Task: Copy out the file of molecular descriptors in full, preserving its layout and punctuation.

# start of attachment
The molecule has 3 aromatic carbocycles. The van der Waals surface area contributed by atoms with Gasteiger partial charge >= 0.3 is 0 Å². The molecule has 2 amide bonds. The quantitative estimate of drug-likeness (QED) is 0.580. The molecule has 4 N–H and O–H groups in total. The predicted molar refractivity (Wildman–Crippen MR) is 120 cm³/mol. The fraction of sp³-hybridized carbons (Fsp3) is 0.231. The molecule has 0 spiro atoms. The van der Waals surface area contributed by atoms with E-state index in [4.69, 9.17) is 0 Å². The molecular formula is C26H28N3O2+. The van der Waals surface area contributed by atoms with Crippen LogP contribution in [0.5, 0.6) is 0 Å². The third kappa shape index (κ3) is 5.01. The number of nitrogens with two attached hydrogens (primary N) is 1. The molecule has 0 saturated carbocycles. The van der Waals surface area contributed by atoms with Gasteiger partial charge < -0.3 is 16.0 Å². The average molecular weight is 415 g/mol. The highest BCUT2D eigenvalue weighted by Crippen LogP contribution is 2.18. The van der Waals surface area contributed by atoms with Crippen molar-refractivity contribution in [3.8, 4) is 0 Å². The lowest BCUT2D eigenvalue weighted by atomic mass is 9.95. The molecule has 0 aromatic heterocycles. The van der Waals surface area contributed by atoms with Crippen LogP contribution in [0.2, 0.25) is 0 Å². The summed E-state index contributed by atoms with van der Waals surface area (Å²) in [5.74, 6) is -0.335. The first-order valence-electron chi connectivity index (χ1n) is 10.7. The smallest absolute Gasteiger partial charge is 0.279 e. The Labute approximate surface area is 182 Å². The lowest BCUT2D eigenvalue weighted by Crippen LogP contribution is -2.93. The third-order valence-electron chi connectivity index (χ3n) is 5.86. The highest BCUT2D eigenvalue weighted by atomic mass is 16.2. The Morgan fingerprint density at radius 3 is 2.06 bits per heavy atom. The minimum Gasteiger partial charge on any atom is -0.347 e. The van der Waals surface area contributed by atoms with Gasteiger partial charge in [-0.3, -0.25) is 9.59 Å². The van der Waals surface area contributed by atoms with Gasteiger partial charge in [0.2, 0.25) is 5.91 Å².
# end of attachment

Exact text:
The molecule has 3 aromatic carbocycles. The van der Waals surface area contributed by atoms with Gasteiger partial charge >= 0.3 is 0 Å². The molecule has 2 amide bonds. The quantitative estimate of drug-likeness (QED) is 0.580. The molecule has 4 N–H and O–H groups in total. The predicted molar refractivity (Wildman–Crippen MR) is 120 cm³/mol. The fraction of sp³-hybridized carbons (Fsp3) is 0.231. The molecule has 0 spiro atoms. The van der Waals surface area contributed by atoms with E-state index in [4.69, 9.17) is 0 Å². The molecular formula is C26H28N3O2+. The van der Waals surface area contributed by atoms with Crippen LogP contribution in [0.5, 0.6) is 0 Å². The third kappa shape index (κ3) is 5.01. The number of nitrogens with two attached hydrogens (primary N) is 1. The molecule has 0 saturated carbocycles. The van der Waals surface area contributed by atoms with Gasteiger partial charge < -0.3 is 16.0 Å². The average molecular weight is 415 g/mol. The highest BCUT2D eigenvalue weighted by Crippen LogP contribution is 2.18. The van der Waals surface area contributed by atoms with Crippen molar-refractivity contribution in [3.8, 4) is 0 Å². The lowest BCUT2D eigenvalue weighted by atomic mass is 9.95. The molecule has 0 aromatic heterocycles. The van der Waals surface area contributed by atoms with Crippen LogP contribution in [0.2, 0.25) is 0 Å². The summed E-state index contributed by atoms with van der Waals surface area (Å²) in [5.74, 6) is -0.335. The first-order valence-electron chi connectivity index (χ1n) is 10.7. The smallest absolute Gasteiger partial charge is 0.279 e. The Labute approximate surface area is 182 Å². The lowest BCUT2D eigenvalue weighted by Crippen LogP contribution is -2.93. The third-order valence-electron chi connectivity index (χ3n) is 5.86. The highest BCUT2D eigenvalue weighted by atomic mass is 16.2. The Morgan fingerprint density at radius 3 is 2.06 bits per heavy atom. The minimum Gasteiger partial charge on any atom is -0.347 e. The van der Waals surface area contributed by atoms with Gasteiger partial charge in [-0.3, -0.25) is 9.59 Å². The van der Waals surface area contributed by atoms with Gasteiger partial charge in [0.2, 0.25) is 5.91 Å².